The Atomic Hobo

The Atomic Hobo etchingA funny thing happened at Sotheby’s the other night.  The consumers in this rarified marketplace, met Occupy Wall Street.  I wasn’t there, but from what I’ve gleaned from those who were, the OWS crowd showed up in support of Sotheby’s striking art handlers, Teamsters Local 814.

The august auction giant beefed up the security and escorted the bigwigs in under guard and, as Dennis Miller once said, “It was the sharpest bit of choreography since the Oswald prison transfer.”  The auction-folk were shocked, shocked I say, to realize that the art market too, is considered a valve in the malignant heart of the 1%.  If you notice, I didn’t say “art world,” though one can make a fairly decent case that many of its inhabitants are also the dreaded one per-centers.

And you know what? The OWS folks are right.  In that atmosphere, for that activity, the goosing, cajoling and casual brutality of the market mentality, i.e. rich imbeciles measuring dick-size.

The OWS people, as well as Local 814, the Teamsters striking at Sotheby’s for a living wage, or a living in New York wage I should say, the OWS contingent could not have picked a better target.  And the art world should get its head out of its ass and ask themselves just how the fuck they got there.

I think 50 years ago the artists would have been right out there in the streets with the myriad other folks,  carrying signs and fighting back.  Somewhere along the line we just got too damned complacent.  The work of an artist became about “career” and “career path” and we forgot that the creative world was part of the larger world.   Art people turned from scholarship to the market place.  A good curator was no longer who knew the most but who could raise the most money.  Museums started seeking out CEOs rather than scholars.  To their credit, the Art Institute of Chicago just reversed this idiotic trend by selecting a solid art man in its appointment of Douglas Druick, rather than a human cash register.

Mr. Druick is a long-time curator at the museum, with decades of impeccable scholarship under his belt.  Let’s hope other museums take the hint.

By all accounts, the Sotheby’s honchos were terrified at the prospect of some Adam Lindemann or Dakis Joanu-type encountering some unpleasantness with the great unwashed out in the street. So Sotheby’s did what the 1 % always does to protect its interests–they sent men with guns.  AFTER, they twittered themselves silly boasting of the most profitable number ever fetched for a Clyfford Still painting, did they think the striking art handlers weren’t going to see that?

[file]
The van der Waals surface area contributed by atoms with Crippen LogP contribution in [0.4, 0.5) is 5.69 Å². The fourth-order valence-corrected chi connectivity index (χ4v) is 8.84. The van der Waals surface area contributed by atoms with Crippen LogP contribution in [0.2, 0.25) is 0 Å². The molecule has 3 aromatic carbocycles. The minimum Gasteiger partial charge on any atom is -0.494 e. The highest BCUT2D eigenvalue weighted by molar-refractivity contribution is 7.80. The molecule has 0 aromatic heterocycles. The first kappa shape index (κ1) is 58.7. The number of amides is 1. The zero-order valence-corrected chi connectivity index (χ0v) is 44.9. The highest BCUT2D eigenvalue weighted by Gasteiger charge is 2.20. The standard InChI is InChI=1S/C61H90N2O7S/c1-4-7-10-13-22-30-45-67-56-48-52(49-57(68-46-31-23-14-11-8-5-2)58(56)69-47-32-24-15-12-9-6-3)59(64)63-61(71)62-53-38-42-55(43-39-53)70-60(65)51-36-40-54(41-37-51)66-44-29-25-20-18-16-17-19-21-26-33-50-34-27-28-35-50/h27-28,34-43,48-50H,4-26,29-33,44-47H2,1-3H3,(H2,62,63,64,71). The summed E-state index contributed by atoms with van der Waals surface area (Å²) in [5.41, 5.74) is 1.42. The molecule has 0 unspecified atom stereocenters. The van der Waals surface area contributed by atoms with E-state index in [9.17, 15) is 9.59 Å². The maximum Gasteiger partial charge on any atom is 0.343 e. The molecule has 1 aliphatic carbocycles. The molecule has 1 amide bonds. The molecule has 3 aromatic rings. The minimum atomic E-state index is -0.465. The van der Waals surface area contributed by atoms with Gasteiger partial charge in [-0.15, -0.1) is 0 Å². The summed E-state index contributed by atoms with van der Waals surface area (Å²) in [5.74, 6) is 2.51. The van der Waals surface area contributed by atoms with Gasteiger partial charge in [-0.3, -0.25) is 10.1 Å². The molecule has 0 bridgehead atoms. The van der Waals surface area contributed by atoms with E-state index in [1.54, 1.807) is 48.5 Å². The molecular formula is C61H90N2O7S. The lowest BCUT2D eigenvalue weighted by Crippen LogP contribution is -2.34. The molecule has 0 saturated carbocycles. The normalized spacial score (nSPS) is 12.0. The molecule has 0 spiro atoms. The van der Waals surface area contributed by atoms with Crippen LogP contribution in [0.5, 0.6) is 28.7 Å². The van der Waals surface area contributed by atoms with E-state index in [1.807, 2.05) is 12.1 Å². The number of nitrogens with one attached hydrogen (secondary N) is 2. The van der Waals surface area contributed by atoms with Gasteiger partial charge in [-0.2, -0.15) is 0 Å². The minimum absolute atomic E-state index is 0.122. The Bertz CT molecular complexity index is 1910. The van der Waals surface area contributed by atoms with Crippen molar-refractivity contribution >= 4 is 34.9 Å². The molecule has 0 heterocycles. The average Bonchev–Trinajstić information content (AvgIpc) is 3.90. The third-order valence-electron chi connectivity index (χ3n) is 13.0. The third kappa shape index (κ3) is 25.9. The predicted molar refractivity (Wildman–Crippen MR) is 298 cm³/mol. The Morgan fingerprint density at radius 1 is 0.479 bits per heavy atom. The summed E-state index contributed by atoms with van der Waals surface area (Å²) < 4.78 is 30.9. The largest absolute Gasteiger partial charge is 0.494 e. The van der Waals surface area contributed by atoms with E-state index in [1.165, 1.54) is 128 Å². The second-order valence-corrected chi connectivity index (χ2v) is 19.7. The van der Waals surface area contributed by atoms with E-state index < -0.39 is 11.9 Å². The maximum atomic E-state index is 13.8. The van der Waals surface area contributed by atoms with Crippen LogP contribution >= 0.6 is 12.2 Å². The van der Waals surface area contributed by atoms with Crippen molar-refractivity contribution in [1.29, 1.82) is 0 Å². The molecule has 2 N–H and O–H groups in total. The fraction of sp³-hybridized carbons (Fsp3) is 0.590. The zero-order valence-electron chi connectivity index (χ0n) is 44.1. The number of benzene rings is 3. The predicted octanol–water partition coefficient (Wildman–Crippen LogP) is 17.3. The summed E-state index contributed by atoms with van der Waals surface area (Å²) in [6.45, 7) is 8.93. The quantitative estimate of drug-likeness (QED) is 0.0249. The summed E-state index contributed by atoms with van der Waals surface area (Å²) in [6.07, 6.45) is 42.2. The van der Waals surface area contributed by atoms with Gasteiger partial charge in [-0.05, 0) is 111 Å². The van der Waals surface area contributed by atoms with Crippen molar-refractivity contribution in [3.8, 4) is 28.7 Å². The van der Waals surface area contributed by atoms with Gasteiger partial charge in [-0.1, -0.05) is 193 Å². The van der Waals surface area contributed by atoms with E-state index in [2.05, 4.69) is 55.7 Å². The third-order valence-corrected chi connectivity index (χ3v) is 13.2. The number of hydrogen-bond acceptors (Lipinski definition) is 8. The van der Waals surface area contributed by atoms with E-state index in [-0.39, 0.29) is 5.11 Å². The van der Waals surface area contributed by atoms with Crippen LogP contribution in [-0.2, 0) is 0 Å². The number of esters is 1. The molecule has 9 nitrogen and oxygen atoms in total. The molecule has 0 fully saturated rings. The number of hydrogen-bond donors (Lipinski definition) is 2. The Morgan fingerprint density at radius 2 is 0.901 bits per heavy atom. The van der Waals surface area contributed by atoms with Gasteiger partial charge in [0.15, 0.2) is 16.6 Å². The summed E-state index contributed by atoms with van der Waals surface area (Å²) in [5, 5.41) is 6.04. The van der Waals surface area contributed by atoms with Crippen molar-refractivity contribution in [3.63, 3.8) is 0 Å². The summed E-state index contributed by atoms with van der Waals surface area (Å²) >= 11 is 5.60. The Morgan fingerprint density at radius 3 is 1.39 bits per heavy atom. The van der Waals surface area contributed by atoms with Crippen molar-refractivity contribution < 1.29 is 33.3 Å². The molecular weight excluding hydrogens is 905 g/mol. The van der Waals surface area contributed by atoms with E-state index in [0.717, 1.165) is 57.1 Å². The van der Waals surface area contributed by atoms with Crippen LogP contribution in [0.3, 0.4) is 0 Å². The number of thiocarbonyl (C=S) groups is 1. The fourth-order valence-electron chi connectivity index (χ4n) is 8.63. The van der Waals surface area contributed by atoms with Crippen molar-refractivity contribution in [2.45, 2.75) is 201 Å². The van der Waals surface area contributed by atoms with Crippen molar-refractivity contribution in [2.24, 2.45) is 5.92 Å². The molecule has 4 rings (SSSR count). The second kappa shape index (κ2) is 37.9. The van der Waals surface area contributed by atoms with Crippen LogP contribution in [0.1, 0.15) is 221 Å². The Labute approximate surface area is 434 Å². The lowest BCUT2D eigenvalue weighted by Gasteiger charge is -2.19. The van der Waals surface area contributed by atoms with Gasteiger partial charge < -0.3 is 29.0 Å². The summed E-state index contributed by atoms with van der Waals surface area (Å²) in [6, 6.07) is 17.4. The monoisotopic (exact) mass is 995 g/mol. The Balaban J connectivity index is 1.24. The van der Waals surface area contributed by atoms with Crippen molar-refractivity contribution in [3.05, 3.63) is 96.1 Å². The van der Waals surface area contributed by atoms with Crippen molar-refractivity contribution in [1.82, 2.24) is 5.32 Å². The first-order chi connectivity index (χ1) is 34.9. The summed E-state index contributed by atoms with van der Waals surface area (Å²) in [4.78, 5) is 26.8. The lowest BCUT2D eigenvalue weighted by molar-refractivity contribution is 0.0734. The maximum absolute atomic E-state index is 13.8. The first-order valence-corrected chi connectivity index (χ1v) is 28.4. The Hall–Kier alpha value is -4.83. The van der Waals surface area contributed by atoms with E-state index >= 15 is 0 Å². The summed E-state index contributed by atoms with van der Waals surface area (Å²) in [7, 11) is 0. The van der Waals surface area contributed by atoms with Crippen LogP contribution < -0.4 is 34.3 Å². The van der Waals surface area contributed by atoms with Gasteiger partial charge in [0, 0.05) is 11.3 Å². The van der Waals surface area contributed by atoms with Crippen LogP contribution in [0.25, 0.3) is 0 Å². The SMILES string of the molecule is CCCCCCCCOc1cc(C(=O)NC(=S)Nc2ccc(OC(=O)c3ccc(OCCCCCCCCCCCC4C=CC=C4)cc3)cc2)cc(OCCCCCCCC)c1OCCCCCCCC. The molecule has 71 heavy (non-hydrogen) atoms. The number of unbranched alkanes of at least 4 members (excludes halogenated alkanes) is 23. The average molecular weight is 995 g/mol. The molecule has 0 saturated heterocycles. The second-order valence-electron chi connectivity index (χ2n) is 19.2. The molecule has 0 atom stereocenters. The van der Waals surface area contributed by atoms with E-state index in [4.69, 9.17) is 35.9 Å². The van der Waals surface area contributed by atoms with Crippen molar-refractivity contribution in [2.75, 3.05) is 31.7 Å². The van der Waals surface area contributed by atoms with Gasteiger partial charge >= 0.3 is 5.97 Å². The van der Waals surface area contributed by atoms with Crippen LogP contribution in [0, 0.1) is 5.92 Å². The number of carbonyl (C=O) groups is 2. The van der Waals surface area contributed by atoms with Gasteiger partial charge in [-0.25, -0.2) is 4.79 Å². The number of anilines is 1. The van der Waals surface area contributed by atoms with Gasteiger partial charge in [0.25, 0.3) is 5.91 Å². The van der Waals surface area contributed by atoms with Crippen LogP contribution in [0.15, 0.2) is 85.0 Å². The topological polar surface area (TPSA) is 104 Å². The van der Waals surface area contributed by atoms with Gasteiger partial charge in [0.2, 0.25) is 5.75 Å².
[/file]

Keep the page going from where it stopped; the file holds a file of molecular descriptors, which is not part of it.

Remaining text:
Somehow saying they called the police doesn’t quite define it in this discourse.  When big business is pushed back (and make NO mistake, Sotheby’s IS big business), they send men with guns.  Just like Halliburton.  Just like the railroads and their Pinkertons a century ago.

Thirty years ago there were exhibits like Artist’s Call to protest the U.S. incursions into Nicaragua and El Salvador.
The artist as an agent of social change seemed alive and well.  And then the 1980s happened.  The culture of celebrity artists began in earnest.  Young artists as rock stars.  Instead of being reviled by wealthy assholes, they (and curators–their cultural caddies) sought proximity to the power-tit.  Dollar bills became more important than bain cells.  More important than content.  More important than beauty.

The Marketplace became a beast unto itself and artists worked assiduously to assure themselves a place in it.  Last Thursday at Sotheby’s was the morning-after moment; the place the market and fashion creeps have led us to. We have the art world we deserve.

A few nights ago, I watched Vik Muniz’ towering and humane Wasteland on cable wherein Mr. Muniz helps people working in a mountain of garbage, cull beauty and meaning from that which surrounds them–helping them gently realize the transcendent moments in their own lives.  When it ended, I was near tears and moved beyond words.  Right at a time that I’d felt artists had forgotten how to engage and include the world  in their work, Mr. Muniz’ film restored my faith a bit.  In a mountain of garbage, he elevated dirt poor people out of furious loss and despair.

It can be done.

Three years ago, I participated in the first New Orleans Biennial, Prospect 1, wherein curator Dan Cameron did much the same thing–lifting that beleaguered city’s art community into celebration and renewal against formidable odds, namely the city of New Orleans’ political structure, which barely lifted a finger in it’s own best interests.  Prospect 1 changed the way I thought about what artists can do for a community and what,
regrettably , we’ve not done.

The Occupy Wall Street movement is a wake-up call.  We can play tag-ass in the art world, or be part of the larger conversation which wants badly for the participation of artists; our communities. Who knows, we might learn something. . .besides what the Clyfford Still painting sold for.

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Published in: on November 17, 2011 at 12:21 pm  Comments (2)  

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2 CommentsLeave a comment

  1. Well said Tony!

  2. “…the creative world was part of the larger world…”
    “…The artist as an agent of social change…”
    “…what artists can do for a community…”

    And just as I’ve been standing here alone before my easel feeling silly about my dwindling faith in beauty and community and art as a social mirror and catalyst, I read your post and think, maybe I’m not so silly. Maybe I’m just too late. Or maybe not. I find your words both challenging and inviting. I’m one for joining the conversation.


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